The new Trail Smoke Eaters’ awning in front of the Trail Memorial Centre and a generous offer on season tickets are positive signs that the BCHL organization is making progress off the ice as well as on it.
Smoke Eater owners Rich and Annie Murphy are investing a lot of time and money in the venerable Silver City building, with Phase 1 of the team’s renovation completed and Phase 2 in the works.
“Things are going well, but we have a lot of work ahead us,” Murphy told the Times from his home in Minnesota on Tuesday. “It helps when the team is playing really well, and the coaching staff is doing their job, we’re getting our people in place and they’re getting situated, and we’re working diligently on our plans for next year.”
On Wednesday, Smoke Eater operations staff moved into the newly renovated Smoke Eater offices that connect to the exterior via the former Trail Museum entrance and directly to the interior through the west walkway of the Cominco Arena, giving easy access to fans and passers by. Smoke Eaters Director of Hockey Operations, Craig Clare, Operations Manager, Steve Robinson, and Sales and Event Manager Allison McCarthy have set up their offices in the space, which will also act as a merchandising shop so fans can pick up Smoke Eater paraphernalia and tickets any time during business hours.
“It just provides a better environment for myself and the staff to come in and work every day, and feel we are more efficient in the work that we are doing,” said Clare. “It provides a face for our team, for fans and people in the area to come in and purchase tickets and merchandise, and have an office functioning from Monday to Friday from 8 a.m. to 4 p.m.”
Phase 2, already underway, will see the construction of a players’ lounge and weight room that will bring the Smoke Eaters’ facility in line with other competitive BCHL teams, and make Trail a more attractive option for future recruits.
In addition, for a limited time, fans can purchase season tickets for $199, almost half of last season’s pricing, or a family flex package for $299. The season’s pass will cut the current cost of a home game in half for season-ticket holders, and allow a family of two adults and all their kids to 15 games at an average of about $10 per adult and all the children free.
“We really want the City of Trail and surrounding areas to be able to come and experience the games, so we’re offering a very attractive ticket price,” said Murphy. “The price is good as long as we have a lot of people sign up for it. We’re taking a risk, so we’re hoping that the community will stand behind us.”
The Smoke Eater staff has worked diligently to create an atmosphere that is fun and entertaining, and with the Smoke Eaters hockey team contributing like they did on Saturday in a win over Penticton, the excitement and thrills on the ice and in the stands is well worth the price of admission.
“We have great volunteer support, but we really, really need the support of the city and the surrounding community to stay afloat.”
When Murphy took ownership of the team on Nov. 1, he launched a five-phase plan that would bring structural improvements to the Trail Memorial Centre to benefit the Smoke Eaters and the city. The players’ lounge and weight room is expected to be completed by March, and Phase 3-5 started in April.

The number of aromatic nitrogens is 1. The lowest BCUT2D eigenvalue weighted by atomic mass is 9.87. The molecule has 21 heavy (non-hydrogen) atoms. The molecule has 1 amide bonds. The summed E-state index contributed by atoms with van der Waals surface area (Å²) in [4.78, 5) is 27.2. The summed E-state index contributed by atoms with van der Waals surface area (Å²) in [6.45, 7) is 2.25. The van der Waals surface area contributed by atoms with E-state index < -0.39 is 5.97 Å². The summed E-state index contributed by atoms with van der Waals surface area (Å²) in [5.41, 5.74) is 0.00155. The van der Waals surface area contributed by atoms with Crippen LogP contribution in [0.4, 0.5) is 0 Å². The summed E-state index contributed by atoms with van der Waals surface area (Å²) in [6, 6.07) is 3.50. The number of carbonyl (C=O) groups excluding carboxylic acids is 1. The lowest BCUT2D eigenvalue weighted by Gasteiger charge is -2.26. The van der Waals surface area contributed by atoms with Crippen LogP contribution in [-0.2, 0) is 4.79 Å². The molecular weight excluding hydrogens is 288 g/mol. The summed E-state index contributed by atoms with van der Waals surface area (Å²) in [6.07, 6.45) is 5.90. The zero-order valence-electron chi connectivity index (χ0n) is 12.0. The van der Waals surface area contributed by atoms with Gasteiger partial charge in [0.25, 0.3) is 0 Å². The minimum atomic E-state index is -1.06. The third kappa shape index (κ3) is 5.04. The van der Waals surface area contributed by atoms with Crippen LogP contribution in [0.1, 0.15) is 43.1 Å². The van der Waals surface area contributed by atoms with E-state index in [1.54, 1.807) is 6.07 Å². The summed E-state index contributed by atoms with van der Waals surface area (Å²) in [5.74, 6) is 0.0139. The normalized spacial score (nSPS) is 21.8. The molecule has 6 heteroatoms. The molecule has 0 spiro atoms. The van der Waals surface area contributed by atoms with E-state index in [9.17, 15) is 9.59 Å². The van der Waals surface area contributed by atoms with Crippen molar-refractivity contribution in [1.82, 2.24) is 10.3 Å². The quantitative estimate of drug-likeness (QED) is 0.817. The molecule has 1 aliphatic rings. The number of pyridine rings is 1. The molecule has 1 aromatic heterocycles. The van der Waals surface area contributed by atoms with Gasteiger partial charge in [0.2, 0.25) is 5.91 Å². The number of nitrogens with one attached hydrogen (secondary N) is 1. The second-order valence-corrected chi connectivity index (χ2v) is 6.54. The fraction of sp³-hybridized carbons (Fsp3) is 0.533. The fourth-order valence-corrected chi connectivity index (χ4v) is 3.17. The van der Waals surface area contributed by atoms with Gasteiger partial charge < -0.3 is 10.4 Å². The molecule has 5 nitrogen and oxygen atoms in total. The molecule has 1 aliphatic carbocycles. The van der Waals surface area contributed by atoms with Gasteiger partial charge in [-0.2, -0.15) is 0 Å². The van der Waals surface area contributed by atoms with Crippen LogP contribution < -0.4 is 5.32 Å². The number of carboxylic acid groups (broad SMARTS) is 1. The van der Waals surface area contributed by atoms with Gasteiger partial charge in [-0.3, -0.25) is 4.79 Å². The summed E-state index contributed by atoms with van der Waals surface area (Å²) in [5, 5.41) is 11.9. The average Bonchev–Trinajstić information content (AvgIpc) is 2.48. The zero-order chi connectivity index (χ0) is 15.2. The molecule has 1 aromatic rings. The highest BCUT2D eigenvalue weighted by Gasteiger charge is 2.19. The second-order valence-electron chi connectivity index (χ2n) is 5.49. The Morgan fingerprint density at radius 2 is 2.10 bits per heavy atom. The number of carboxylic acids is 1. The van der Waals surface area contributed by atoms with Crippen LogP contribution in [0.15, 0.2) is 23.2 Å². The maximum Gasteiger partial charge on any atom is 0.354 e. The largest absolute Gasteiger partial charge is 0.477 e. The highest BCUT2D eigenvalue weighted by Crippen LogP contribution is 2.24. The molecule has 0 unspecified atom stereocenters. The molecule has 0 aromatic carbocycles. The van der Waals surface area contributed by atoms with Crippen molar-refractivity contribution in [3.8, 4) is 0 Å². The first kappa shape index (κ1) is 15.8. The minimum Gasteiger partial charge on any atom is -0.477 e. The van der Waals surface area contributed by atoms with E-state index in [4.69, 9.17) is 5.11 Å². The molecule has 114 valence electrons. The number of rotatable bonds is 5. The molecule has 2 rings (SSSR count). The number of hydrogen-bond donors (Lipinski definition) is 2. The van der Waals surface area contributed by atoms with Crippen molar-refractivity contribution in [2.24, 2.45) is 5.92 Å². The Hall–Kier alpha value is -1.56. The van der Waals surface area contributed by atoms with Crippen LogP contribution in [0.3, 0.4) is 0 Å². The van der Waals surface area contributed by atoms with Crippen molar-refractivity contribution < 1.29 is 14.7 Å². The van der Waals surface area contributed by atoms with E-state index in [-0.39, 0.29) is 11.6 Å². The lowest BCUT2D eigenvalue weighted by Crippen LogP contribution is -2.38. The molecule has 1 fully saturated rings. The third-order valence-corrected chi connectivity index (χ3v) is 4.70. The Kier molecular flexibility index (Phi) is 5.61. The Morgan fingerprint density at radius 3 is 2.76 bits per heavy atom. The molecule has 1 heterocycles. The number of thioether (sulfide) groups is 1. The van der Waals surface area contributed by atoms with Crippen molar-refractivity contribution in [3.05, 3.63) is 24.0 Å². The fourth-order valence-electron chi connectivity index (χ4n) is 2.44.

“Phase 3, 4 and 5, is really just one phase … And that is the new dressing room, shower room, bathrooms, coaches offices, skate sharpening room and new trainer’s room. It’s going to be totally different, if you went down there, you wouldn’t recognize it.”
The bill for the massive Memorial Centre makeover is being footed by Murphy and he expects the investment, over and above his initial $600,000 purchase of the Smoke Eaters, to be substantial, and a lasting legacy for the City of Trail.
“The investment that he’s given to not only this team, but the community is something Trail will have for a long time,” said Clare. “Just having his experience in business and being able to bounce ideas off him, and vice versa, and working together with Steve, Allison, and myself has just been a lot of fun, and we’re learning at the same time.”
A highlight of the renovations will be the addition of a giant media screen on the south wall of the Cominco Arena next season to provide replays, play-by-play, announcements, and advertisements for sponsors.
“It’s a great deal for them (the City of Trail),” said Murphy. “But they’ve been very supportive and we worked out an arrangement on the media screen and they are helping out with that.”
But Murphy’s and the Smoke Eater staffs’ mandate is clear, to get fans in the seats and sponsors on board. The Smoke Eaters have struggled in the past, and with an annual operating budget of over $700,000, the team can’t succeed without the support from the community. Murphy has more than held up his end of the bargain, and with the Underwear Band improving every game, entertaining intermissions, generous pricing, and the Smoke Eaters working towards a winning season and playoff berth – the plan seems to be coming together.
“Everyone can do the math, you need ticket sales and sponsorships, and alternative ways to make revenues,” added Murphy. “If we can average 1,500 (fans) to a game, this team will have an easy road, if it’s 900, it’s not easy … But we need to make it a fun evening for the family to come out. It’s not all about hockey.”
Purchase a season or family pass by May 14 and be entered to win one of three prizes including a trip to St. Eugene Resort and Casino.